Friday, April 5, 2019

Shazam! - Review

The DC Extended Universe, or the remnants of it, has seemed to finally get a grasp on the creative potential of superhero films. Gone are the dreary and brooding heroes, replaced with the light-hearted, fun, and entertaining nature of Wonder Woman, Aquaman and now, Shazam!. Add in a little heart and some good old fashion magic, and Shazam! may just be the best the DCeU has to offer.

We all have a superhero inside of us -- it just takes a bit of magic to bring it out. In 14-year-old Billy Batson’s (Asher Angel) case, all he needs to do is shout out one word to transform into the adult superhero Shazam (Zachary Levi). Still a kid at heart, Shazam revels in the new version of himself by doing what any other teen would do -- have fun while testing out his newfound powers. But he'll need to master them quickly before the evil Dr. Thaddeus Sivana (Mark Strong) can get his hands on Shazam’s magical abilities.

The opportunities of a film centered on a fourteen-year-old kid who transforms into a superhero with a magic is ripe with opportunities for wonder and wish fulfillment around every turn. Shazam! harkens back to a simpler time, to films that were adventurous and light and fun for all ages, just with some weird comic-book elements along the way. None of it gets too complicated, but the themes of family and power shine through really well and give this film an emotional center like few big superhero films possess. 

Another huge opportunity is provided to Zachary Levi, who gets a highly coveted superhero role, but with a twist. He still gets all of the heroic moments associated with capes and superpowers, just with the added element of fourteen-year-old antics. And Levi absolutely knocks it out of the park, showcasing his leading mad potential and his comedic chops all in one go.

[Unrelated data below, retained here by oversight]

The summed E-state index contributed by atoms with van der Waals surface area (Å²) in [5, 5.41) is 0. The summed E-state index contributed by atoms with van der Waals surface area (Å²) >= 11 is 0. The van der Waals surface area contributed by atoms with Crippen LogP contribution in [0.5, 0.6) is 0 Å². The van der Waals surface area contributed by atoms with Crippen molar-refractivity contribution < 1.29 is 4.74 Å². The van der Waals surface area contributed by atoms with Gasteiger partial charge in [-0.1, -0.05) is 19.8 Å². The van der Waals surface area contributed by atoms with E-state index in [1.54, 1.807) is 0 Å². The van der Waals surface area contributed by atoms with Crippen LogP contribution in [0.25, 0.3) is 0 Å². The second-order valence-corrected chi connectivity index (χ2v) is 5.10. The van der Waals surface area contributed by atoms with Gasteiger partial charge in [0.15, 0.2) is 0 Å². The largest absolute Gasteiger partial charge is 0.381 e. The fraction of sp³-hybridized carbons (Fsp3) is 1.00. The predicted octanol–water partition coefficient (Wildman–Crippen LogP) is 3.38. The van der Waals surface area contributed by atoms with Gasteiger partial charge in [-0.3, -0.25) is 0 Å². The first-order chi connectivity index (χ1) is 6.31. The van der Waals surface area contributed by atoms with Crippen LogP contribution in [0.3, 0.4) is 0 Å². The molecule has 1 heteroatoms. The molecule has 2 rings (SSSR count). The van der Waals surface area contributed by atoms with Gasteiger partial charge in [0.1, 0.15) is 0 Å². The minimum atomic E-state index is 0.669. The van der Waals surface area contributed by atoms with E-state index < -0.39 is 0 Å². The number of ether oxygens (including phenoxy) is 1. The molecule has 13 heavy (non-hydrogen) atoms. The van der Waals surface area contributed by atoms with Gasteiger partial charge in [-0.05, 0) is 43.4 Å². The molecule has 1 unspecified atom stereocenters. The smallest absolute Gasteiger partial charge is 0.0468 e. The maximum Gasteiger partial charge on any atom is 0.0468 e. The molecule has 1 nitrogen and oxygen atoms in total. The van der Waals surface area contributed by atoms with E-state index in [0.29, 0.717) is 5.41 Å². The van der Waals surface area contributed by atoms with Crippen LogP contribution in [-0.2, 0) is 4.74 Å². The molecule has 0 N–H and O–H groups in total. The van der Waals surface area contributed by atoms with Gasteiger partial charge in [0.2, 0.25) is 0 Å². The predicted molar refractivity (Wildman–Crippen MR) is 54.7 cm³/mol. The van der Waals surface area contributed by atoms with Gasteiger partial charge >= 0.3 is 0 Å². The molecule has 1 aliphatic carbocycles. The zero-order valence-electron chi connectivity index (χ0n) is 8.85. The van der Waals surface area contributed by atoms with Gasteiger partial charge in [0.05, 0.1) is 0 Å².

Of course, there are other good performances too. Asher Angel and Jack Dylan Grazer have great comedic timing, and really develop a believable friendship over the film. Mark Strong, back for round two as a DC villain, is the perfect amount of motivated and evil as Sivana, proving there is a reason he is typecast as a villain so often. 

Often the most appealing element of the whole superhero craze Hollywood has been in for the past decade or so is and always will be the action. Shazam! doesn’t honestly feature too much, but when it does, its solid and exciting for the most part. The big final showdown, outside of a really fantastic surprise, gets a little overlong and some of the CGI shows some flaws, particularly on the villain end of things, but even then, Shazam! offers a quip or a visual joke that brings the audience back in.

Shazam! is the epitome of DC and Warner Brothers collectively figuring out exactly how to handle a specific character and the tone they bring with them. The seeds were there in Wonder Woman and Aquaman, both of which had to overcome being tied to the darker, pre-Justice League DC Extended Universe in their solo films, but Shazam! feels like a huge step towards the whole film being exactly what it should: a comic book come to life in the best possible way.

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